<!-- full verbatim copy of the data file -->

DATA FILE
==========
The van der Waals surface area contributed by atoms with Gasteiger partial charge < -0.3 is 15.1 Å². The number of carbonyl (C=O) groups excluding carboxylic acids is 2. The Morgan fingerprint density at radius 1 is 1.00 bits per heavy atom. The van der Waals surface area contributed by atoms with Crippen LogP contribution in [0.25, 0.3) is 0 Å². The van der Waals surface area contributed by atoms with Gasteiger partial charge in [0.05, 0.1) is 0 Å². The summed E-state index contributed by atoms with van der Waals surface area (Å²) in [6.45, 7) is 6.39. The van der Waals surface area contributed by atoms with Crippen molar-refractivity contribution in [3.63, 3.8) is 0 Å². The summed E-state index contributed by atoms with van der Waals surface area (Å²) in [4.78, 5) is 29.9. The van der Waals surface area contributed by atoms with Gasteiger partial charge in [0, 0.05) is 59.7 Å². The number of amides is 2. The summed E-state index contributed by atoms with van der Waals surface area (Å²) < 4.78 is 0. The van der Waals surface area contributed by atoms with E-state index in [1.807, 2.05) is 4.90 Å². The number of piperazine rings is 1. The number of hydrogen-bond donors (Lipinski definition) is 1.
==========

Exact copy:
The van der Waals surface area contributed by atoms with Gasteiger partial charge < -0.3 is 15.1 Å². The number of carbonyl (C=O) groups excluding carboxylic acids is 2. The Morgan fingerprint density at radius 1 is 1.00 bits per heavy atom. The van der Waals surface area contributed by atoms with Crippen LogP contribution in [0.25, 0.3) is 0 Å². The van der Waals surface area contributed by atoms with Gasteiger partial charge in [0.05, 0.1) is 0 Å². The summed E-state index contributed by atoms with van der Waals surface area (Å²) in [6.45, 7) is 6.39. The van der Waals surface area contributed by atoms with Crippen molar-refractivity contribution in [3.63, 3.8) is 0 Å². The summed E-state index contributed by atoms with van der Waals surface area (Å²) in [4.78, 5) is 29.9. The van der Waals surface area contributed by atoms with Gasteiger partial charge in [0, 0.05) is 59.7 Å². The number of amides is 2. The summed E-state index contributed by atoms with van der Waals surface area (Å²) < 4.78 is 0. The van der Waals surface area contributed by atoms with E-state index in [1.807, 2.05) is 4.90 Å². The number of piperazine rings is 1. The number of hydrogen-bond donors (Lipinski definition) is 1.